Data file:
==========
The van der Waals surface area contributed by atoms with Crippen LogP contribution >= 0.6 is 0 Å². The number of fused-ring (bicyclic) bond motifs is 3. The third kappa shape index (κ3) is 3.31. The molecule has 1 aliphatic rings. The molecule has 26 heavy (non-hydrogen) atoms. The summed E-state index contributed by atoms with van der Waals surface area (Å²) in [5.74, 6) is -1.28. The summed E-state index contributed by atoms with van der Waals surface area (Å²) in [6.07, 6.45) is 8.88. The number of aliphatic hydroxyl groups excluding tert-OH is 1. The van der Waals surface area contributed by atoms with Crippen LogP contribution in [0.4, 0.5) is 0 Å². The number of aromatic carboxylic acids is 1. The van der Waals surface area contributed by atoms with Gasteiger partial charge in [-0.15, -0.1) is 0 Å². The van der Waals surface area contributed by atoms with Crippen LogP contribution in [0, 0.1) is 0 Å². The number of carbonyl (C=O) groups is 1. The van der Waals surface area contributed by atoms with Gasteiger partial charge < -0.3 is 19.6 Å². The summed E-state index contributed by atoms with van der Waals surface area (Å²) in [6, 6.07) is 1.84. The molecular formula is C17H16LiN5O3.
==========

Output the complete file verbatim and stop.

The van der Waals surface area contributed by atoms with Crippen LogP contribution >= 0.6 is 0 Å². The number of fused-ring (bicyclic) bond motifs is 3. The third kappa shape index (κ3) is 3.31. The molecule has 1 aliphatic rings. The molecule has 26 heavy (non-hydrogen) atoms. The summed E-state index contributed by atoms with van der Waals surface area (Å²) in [5.74, 6) is -1.28. The summed E-state index contributed by atoms with van der Waals surface area (Å²) in [6.07, 6.45) is 8.88. The number of aliphatic hydroxyl groups excluding tert-OH is 1. The van der Waals surface area contributed by atoms with Crippen LogP contribution in [0.4, 0.5) is 0 Å². The number of aromatic carboxylic acids is 1. The van der Waals surface area contributed by atoms with Gasteiger partial charge in [-0.15, -0.1) is 0 Å². The van der Waals surface area contributed by atoms with Crippen LogP contribution in [0, 0.1) is 0 Å². The number of carbonyl (C=O) groups is 1. The van der Waals surface area contributed by atoms with Gasteiger partial charge < -0.3 is 19.6 Å². The summed E-state index contributed by atoms with van der Waals surface area (Å²) in [6, 6.07) is 1.84. The molecular formula is C17H16LiN5O3.